Guide to Manhole Construction
When most people picture a manhole, they might first imagine a metal lid covering a sewer entrance. This definitely covers the basic concept of manholes, but it misses the mark on all that they are and everything they are used for. Manholes are integral to modern plumbing work and design. Without them, many plumbing processes would be much more difficult and costly.
Manholes are made to help technicians access underground drain and sewer systems. By utilising manholes, professionals can quickly diagnose flow problems and fix them before they cause greater damage. Thanks to manholes being accessible without much specialised equipment, they can drastically reduce the amount of time, energy and resources needed to fix common plumbing problems.
Read on to learn what types of manholes exist and how they are made.
Types of Manholes
Manholes are made with a number of key components, including access shafts, steps or footrests and sturdy covers. However, variations exist in the types of materials used and the general depth of the manhole itself. Materials range from brick masonry to plastic and even fiberglass, depending on location and application. As for depth distinctions, the three typical types are as follows:
- Shallow Manholes – For depths anywhere between 750mm to 1200mm, a shallow manhole is required. These are often used in low traffic spaces.
- Normal Manholes – These types of manholes are typically 1500mm deep and make use of heavier lids than shallow manholes.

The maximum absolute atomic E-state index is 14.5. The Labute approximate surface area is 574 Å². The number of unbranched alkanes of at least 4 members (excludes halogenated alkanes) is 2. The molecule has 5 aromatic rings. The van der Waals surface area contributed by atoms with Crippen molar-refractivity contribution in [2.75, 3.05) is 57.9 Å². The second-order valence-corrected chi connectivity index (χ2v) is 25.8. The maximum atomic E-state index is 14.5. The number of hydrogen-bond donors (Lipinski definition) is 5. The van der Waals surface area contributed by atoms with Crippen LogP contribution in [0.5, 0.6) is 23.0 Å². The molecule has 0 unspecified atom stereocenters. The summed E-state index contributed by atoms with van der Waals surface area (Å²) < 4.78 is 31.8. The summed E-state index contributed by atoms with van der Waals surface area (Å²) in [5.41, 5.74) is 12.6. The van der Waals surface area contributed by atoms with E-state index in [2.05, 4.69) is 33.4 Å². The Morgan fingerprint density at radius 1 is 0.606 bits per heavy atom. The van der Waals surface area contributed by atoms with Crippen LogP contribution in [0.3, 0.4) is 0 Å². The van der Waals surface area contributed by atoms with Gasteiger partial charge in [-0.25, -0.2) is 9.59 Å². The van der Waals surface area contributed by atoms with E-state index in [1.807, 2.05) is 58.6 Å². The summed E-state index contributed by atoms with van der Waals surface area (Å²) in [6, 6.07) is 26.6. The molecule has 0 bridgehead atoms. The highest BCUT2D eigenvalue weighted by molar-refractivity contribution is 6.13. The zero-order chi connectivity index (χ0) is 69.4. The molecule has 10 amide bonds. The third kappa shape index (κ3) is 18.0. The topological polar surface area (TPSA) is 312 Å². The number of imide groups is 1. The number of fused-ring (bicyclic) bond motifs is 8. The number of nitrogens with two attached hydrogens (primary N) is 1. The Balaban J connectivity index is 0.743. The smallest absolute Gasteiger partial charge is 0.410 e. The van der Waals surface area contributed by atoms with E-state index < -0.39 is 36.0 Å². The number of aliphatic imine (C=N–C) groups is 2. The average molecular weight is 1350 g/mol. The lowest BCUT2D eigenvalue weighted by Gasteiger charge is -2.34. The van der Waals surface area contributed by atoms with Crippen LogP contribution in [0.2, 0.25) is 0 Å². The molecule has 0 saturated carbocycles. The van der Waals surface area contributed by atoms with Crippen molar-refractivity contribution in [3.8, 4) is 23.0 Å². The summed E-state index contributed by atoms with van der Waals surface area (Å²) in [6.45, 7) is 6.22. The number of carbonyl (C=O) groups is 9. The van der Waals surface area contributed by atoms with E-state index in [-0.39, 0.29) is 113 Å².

- Deep Manholes – Deep manholes extend beyond 1500mm in depth and require the heaviest of lids. These types of manholes always have footrests to help technicians get in and out of them safely.
Manhole Construction Steps
Designing and constructing a manhole involves more steps than most are aware of. Here, we list a minimum of seven:
This stage of the process is easily deduced. A space for the actual manhole must be dug out and made ready for additional preparations.
This step involves pouring a thick layer of concrete upon which the rest of the manhole structure can be constructed.
Here, bricks are laid out in a suitable formation to strengthen the walls of the manhole against the earth that will surround it.
Plaster and Pointing
At this stage, cement mortar paste is used to achieve a smooth and waterproof finish within the masonry interior of the manhole.
Channeling and Benching
This step involves crafting special channels at the bottom of the manhole to conduct water in a specific direction.
Manhole Covers and Frames
The entire manhole construction process is usually completed with the addition of the final frame and cover or lid at the top. These are normally designed to be watertight, so as not to negatively affect the channels within in the event of heavy rain, etc.